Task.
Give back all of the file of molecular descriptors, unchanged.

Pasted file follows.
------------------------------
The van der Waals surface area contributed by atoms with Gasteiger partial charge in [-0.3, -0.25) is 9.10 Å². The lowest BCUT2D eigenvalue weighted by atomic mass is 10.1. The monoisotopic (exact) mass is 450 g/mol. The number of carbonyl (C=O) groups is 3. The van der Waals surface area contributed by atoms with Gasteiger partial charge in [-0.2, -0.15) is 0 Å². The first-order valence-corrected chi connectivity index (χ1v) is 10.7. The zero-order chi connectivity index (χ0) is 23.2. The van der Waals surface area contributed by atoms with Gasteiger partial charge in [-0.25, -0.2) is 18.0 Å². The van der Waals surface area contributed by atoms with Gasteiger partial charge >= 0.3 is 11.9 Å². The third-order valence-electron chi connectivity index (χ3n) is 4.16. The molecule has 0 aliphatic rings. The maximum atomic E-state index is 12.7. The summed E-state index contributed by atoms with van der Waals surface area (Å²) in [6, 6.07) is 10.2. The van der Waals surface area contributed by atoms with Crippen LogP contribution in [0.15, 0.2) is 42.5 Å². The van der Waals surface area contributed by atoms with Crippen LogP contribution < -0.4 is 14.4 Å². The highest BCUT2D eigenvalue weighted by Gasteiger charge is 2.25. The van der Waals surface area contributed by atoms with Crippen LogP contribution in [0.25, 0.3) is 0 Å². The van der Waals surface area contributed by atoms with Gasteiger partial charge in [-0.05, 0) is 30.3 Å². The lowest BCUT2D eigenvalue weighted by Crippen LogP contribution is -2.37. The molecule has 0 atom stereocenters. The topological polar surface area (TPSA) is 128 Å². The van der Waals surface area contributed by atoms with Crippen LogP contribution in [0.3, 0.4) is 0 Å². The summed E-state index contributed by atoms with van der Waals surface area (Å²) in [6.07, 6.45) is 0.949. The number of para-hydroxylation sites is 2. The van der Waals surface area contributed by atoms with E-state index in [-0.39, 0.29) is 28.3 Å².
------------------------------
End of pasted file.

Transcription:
The van der Waals surface area contributed by atoms with Gasteiger partial charge in [-0.3, -0.25) is 9.10 Å². The lowest BCUT2D eigenvalue weighted by atomic mass is 10.1. The monoisotopic (exact) mass is 450 g/mol. The number of carbonyl (C=O) groups is 3. The van der Waals surface area contributed by atoms with Gasteiger partial charge in [-0.2, -0.15) is 0 Å². The first-order valence-corrected chi connectivity index (χ1v) is 10.7. The zero-order chi connectivity index (χ0) is 23.2. The van der Waals surface area contributed by atoms with Gasteiger partial charge in [-0.25, -0.2) is 18.0 Å². The van der Waals surface area contributed by atoms with Gasteiger partial charge >= 0.3 is 11.9 Å². The third-order valence-electron chi connectivity index (χ3n) is 4.16. The molecule has 0 aliphatic rings. The maximum atomic E-state index is 12.7. The summed E-state index contributed by atoms with van der Waals surface area (Å²) in [6, 6.07) is 10.2. The van der Waals surface area contributed by atoms with Crippen LogP contribution in [0.15, 0.2) is 42.5 Å². The van der Waals surface area contributed by atoms with Crippen LogP contribution < -0.4 is 14.4 Å². The highest BCUT2D eigenvalue weighted by Gasteiger charge is 2.25. The van der Waals surface area contributed by atoms with Crippen LogP contribution in [0.25, 0.3) is 0 Å². The van der Waals surface area contributed by atoms with Gasteiger partial charge in [-0.05, 0) is 30.3 Å². The lowest BCUT2D eigenvalue weighted by Crippen LogP contribution is -2.37. The molecule has 0 atom stereocenters. The topological polar surface area (TPSA) is 128 Å². The van der Waals surface area contributed by atoms with Crippen LogP contribution in [0.3, 0.4) is 0 Å². The summed E-state index contributed by atoms with van der Waals surface area (Å²) in [6.07, 6.45) is 0.949. The number of para-hydroxylation sites is 2. The van der Waals surface area contributed by atoms with E-state index in [-0.39, 0.29) is 28.3 Å².